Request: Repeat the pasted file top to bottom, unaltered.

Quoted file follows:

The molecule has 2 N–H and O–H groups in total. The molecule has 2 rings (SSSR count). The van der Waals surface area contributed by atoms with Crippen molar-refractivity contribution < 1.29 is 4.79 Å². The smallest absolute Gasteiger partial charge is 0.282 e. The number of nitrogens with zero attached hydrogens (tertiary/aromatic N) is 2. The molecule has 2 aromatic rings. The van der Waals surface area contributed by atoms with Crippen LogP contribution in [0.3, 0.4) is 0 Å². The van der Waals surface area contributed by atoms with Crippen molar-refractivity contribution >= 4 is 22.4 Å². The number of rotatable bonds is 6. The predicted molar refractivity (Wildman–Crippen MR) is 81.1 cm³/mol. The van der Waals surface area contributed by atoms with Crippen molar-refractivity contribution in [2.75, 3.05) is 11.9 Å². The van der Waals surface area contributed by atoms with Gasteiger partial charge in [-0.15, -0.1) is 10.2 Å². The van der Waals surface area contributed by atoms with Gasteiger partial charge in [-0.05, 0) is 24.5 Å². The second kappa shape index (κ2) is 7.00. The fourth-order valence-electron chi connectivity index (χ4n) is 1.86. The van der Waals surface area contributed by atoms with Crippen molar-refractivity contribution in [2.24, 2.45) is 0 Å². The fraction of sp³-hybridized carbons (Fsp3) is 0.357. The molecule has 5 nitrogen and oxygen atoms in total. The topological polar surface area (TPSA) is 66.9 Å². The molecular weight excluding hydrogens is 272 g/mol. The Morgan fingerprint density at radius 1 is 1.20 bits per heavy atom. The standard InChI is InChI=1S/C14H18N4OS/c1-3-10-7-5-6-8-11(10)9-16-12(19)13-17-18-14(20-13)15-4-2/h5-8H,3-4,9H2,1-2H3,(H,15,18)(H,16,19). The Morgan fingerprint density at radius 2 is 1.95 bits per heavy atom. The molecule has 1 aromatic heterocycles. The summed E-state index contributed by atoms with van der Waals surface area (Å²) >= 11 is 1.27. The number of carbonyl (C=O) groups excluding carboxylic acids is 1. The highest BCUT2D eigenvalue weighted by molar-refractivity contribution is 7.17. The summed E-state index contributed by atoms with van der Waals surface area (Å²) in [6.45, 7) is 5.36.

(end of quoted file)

The molecule has 2 N–H and O–H groups in total. The molecule has 2 rings (SSSR count). The van der Waals surface area contributed by atoms with Crippen molar-refractivity contribution < 1.29 is 4.79 Å². The smallest absolute Gasteiger partial charge is 0.282 e. The number of nitrogens with zero attached hydrogens (tertiary/aromatic N) is 2. The molecule has 2 aromatic rings. The van der Waals surface area contributed by atoms with Crippen LogP contribution in [0.3, 0.4) is 0 Å². The van der Waals surface area contributed by atoms with Crippen molar-refractivity contribution >= 4 is 22.4 Å². The number of rotatable bonds is 6. The predicted molar refractivity (Wildman–Crippen MR) is 81.1 cm³/mol. The van der Waals surface area contributed by atoms with Crippen molar-refractivity contribution in [2.75, 3.05) is 11.9 Å². The van der Waals surface area contributed by atoms with Gasteiger partial charge in [-0.15, -0.1) is 10.2 Å². The van der Waals surface area contributed by atoms with Gasteiger partial charge in [-0.05, 0) is 24.5 Å². The second kappa shape index (κ2) is 7.00. The fourth-order valence-electron chi connectivity index (χ4n) is 1.86. The van der Waals surface area contributed by atoms with Crippen molar-refractivity contribution in [2.24, 2.45) is 0 Å². The fraction of sp³-hybridized carbons (Fsp3) is 0.357. The molecule has 5 nitrogen and oxygen atoms in total. The topological polar surface area (TPSA) is 66.9 Å². The molecular weight excluding hydrogens is 272 g/mol. The Morgan fingerprint density at radius 1 is 1.20 bits per heavy atom. The standard InChI is InChI=1S/C14H18N4OS/c1-3-10-7-5-6-8-11(10)9-16-12(19)13-17-18-14(20-13)15-4-2/h5-8H,3-4,9H2,1-2H3,(H,15,18)(H,16,19). The Morgan fingerprint density at radius 2 is 1.95 bits per heavy atom. The molecule has 1 aromatic heterocycles. The summed E-state index contributed by atoms with van der Waals surface area (Å²) >= 11 is 1.27. The number of carbonyl (C=O) groups excluding carboxylic acids is 1. The highest BCUT2D eigenvalue weighted by molar-refractivity contribution is 7.17. The summed E-state index contributed by atoms with van der Waals surface area (Å²) in [6.45, 7) is 5.36.